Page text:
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Christmas in History - which traditions/events stick out for you?(60 Posts)
I thought it'd be nice to have a festive thread to tick along gently through December. I was thinking about how Christmas must have changed so much over the millenia (though I don't really know much about how it was celebrated for the first thousand years!).
The Advent traditions my DH follows go back centuries and they're pretty much the same as what happened in medieval England, in that you look at Advent as a sort of echo of Lent, a period when you're meant to fast in preparation for the big feast of Christmas Day.
I know we say a lot of British Christmas traditions are Victorian, but also I know a lot aren't (lots of medieval/Tudor stuff), and I wondered where it all comes from? And I wonder how different it is in different countries?
When we lived in Switzerland we used to watch the evening Saint Nicholas procession on the first Saturday in December. He rode through the streets on an ass and finished up at the cathedral. Lots of noise, lots of people, lots of lights and sweets
It was great fun to watch at the time but having googled the origins are not so good - he bought three children back to life after they had been chopped up by a butcher and put in a salting tub.
In the Spring they have another procession, lots of noise, colour and sweets. It ends up in a large square where they burn an enormous effigy, the 'Rababou'. The whole massive crowd howls and chants 'Rababou, rababou' over and over. It has an amazing primal feel to it as the sound swells and echoes off the building and surrounding hills. I wonder how close that is to much older festivals.
Wow ... that sounds amazing if a little scary!
I didn't realize how many people celebrated St Nicholas until recently. Do you have presents then or another day?
DD got some chocolates on december 6th from some friends, but that was it for us really.
This gives some info about the rest of the country, definite variation by area/city/canton.
Rababou burning, the sound isn't good enough to pick up the chant though - the guggen band are so loud as well. Group chanting, singing and dancing are so powerful and have such a seductive primitive effect on the senses, its easy to see why it has been incorporated in religious ceremonies/ processions etc over time.
When I think of Christmas though I always think of the 1914 Christmas truce in WW1. One day these men are killing each other, the next they are sharing cigarettes and playing football, then back to the death, mud and blood.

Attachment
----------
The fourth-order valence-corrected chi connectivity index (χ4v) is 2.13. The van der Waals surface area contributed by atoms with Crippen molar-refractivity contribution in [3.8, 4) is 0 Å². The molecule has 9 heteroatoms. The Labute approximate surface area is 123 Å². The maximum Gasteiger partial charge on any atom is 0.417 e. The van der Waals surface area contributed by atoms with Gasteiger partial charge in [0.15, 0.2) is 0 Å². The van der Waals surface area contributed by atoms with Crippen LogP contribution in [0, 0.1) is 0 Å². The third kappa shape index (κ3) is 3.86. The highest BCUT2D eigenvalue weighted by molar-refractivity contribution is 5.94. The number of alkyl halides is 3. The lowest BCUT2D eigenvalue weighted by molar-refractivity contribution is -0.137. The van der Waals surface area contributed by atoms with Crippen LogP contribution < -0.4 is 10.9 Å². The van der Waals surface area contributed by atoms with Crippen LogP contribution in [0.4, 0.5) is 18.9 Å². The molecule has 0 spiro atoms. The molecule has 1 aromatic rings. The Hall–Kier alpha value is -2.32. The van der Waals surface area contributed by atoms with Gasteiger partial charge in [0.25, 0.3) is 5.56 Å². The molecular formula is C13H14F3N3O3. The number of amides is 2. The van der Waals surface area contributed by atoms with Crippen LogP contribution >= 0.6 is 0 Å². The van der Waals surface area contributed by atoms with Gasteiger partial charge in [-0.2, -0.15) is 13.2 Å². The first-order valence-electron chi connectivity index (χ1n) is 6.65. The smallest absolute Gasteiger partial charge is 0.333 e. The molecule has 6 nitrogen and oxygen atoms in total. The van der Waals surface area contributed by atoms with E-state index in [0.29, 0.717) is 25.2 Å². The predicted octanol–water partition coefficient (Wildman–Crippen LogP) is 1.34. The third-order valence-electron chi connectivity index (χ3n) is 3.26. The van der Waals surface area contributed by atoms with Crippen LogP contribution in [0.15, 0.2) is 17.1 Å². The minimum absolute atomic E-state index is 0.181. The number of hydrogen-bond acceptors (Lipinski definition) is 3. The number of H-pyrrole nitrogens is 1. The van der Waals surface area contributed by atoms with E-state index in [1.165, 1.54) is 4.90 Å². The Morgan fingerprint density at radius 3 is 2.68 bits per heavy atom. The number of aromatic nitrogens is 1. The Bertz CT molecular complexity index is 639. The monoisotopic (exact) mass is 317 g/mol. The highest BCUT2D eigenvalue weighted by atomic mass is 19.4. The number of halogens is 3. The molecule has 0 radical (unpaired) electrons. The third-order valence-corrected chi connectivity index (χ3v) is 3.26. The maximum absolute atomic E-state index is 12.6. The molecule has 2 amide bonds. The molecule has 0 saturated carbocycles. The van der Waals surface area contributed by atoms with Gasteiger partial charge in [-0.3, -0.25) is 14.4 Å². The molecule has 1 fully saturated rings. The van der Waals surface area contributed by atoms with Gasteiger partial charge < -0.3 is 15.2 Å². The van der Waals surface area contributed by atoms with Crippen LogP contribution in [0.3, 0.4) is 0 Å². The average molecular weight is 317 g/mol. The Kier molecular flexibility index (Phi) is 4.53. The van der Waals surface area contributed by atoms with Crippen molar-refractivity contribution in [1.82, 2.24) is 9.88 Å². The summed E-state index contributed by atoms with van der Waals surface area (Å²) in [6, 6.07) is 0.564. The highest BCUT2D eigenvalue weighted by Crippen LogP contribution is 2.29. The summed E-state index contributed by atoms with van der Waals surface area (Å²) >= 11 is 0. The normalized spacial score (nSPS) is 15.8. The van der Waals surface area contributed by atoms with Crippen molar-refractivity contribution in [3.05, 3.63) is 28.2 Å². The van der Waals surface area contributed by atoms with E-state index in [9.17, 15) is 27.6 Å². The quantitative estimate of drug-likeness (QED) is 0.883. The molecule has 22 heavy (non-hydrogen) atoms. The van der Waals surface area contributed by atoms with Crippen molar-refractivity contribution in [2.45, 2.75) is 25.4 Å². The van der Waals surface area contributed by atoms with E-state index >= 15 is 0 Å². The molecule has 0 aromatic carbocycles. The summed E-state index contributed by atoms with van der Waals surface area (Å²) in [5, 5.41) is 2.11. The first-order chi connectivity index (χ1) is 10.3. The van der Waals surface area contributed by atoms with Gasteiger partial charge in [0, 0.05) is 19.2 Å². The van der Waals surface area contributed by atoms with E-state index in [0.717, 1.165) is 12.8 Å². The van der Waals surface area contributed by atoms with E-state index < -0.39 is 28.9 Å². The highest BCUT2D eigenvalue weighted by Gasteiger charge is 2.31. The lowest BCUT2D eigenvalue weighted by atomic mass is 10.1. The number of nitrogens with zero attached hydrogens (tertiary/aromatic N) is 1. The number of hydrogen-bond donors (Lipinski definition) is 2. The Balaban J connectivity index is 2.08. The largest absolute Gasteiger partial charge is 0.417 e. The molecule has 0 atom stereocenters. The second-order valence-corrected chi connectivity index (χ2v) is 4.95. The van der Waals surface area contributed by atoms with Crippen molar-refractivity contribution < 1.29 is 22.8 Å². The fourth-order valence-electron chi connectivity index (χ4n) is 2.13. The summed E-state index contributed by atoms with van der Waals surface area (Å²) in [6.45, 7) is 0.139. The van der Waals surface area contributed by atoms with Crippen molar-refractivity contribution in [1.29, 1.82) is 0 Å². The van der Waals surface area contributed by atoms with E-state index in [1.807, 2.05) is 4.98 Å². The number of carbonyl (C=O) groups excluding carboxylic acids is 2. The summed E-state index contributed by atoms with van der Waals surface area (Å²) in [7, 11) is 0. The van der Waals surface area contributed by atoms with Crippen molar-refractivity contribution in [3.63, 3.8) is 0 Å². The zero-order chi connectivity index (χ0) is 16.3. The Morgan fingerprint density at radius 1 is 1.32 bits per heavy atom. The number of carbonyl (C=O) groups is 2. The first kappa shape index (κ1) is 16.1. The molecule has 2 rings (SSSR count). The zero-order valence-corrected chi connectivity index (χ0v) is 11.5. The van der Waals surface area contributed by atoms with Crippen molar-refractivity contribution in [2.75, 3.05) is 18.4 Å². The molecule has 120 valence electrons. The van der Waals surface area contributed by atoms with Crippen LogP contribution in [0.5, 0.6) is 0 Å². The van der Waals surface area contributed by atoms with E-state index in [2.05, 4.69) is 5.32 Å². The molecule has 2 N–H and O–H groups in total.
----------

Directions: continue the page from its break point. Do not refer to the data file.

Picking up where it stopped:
What a great idea for a thread.
I read a lot last year about the origins of Father Christmas and how he's related to the Green Man which is apparently one reason why we called him Father Christmas rather than Santa Claus, until fairly recently. I will be decking my halls with holly and ivy to invite him in.
In terms of old traditions, I think we should restore the Lord of Misrule. And Holy Innocents Day adds a nice bit of darkness to the otherwise twee Christmas season.
R2 - thanks! Wow, I had no idea about most of that, fascinating!
I know what you mean about WWI. It's such a powerful thing. I feel odd to think that no-one younger than us, growing up now, will really know about that with the same immediacy of hearing someone describe it. I guess that is good - passing into history and all - but it's poignant too.
tunip - thanks!
I am a sucker for Christmas I will admit.
I want to know about the Green Man tradition too. I didn't know it all related in but it makes sense. I know Sir Gawain (which is one of my favourite Christmas stories) has the green man come into King Arthur's Christmas hall carrying a branch of holly ... I love it.
The Lord of Misrule is awesome too (not to mention the name of my local am dram society ).
As well as Holy Innocents I love St Lucy's Day with the Donne poem
And I love the new Carol Anne Duffy poem on Wenceslas, which is also quite pleasingly dark, at least at the start.
You're right it's nice to have some dark with the light - it feels like a good time of year for ghost stories, much more than halloween.
I regret the loss of a proper Advent season - as LRD says, in the olden days Advent was all about fasting and repentance, remembering the Fall, in preparation for the coming of Christ. Then the festivities started on Christmas Eve and carried on all the way to Twelfth Night (a sadly abandoned feast).
Mist over Pendle (I think) has a lovely section all about Yuletide festivities in the early 17th century.
I will look at Mist over Pendle!
I do find it slightly odd that the 'twelve days' have turned into the twelve days before the 25th, which is logical but a bit of a shame too.
Or indeed the four weeks before the 25th!
I wonder when Christmas became so focused on presents? I feel that is post-Victorian, maybe an interwar development...? In Dickens it's all about feasting and dancing and carol singing - I'm trying to think of a late Victorian/Edwardian account of Christmas for comparison but drawing a blank so far.
I love this thread! What does the Lord of Misrule do?
I have a vague memory of my grandad describing his great-uncle telling him about the Christmas truce and each side sang a carol. Sadly I can't ask him now, but we all wish we'd listened more. It's one of the iconic images of Christmas IMO.
People gave gifts on Twelfth Night in Tudor times, I think?
But I wonder if ordinary people really did, or not. I'd like to know.
Cross posted ... silver, that's so lovely. It is an iconic image.
Message withdrawn at poster's request.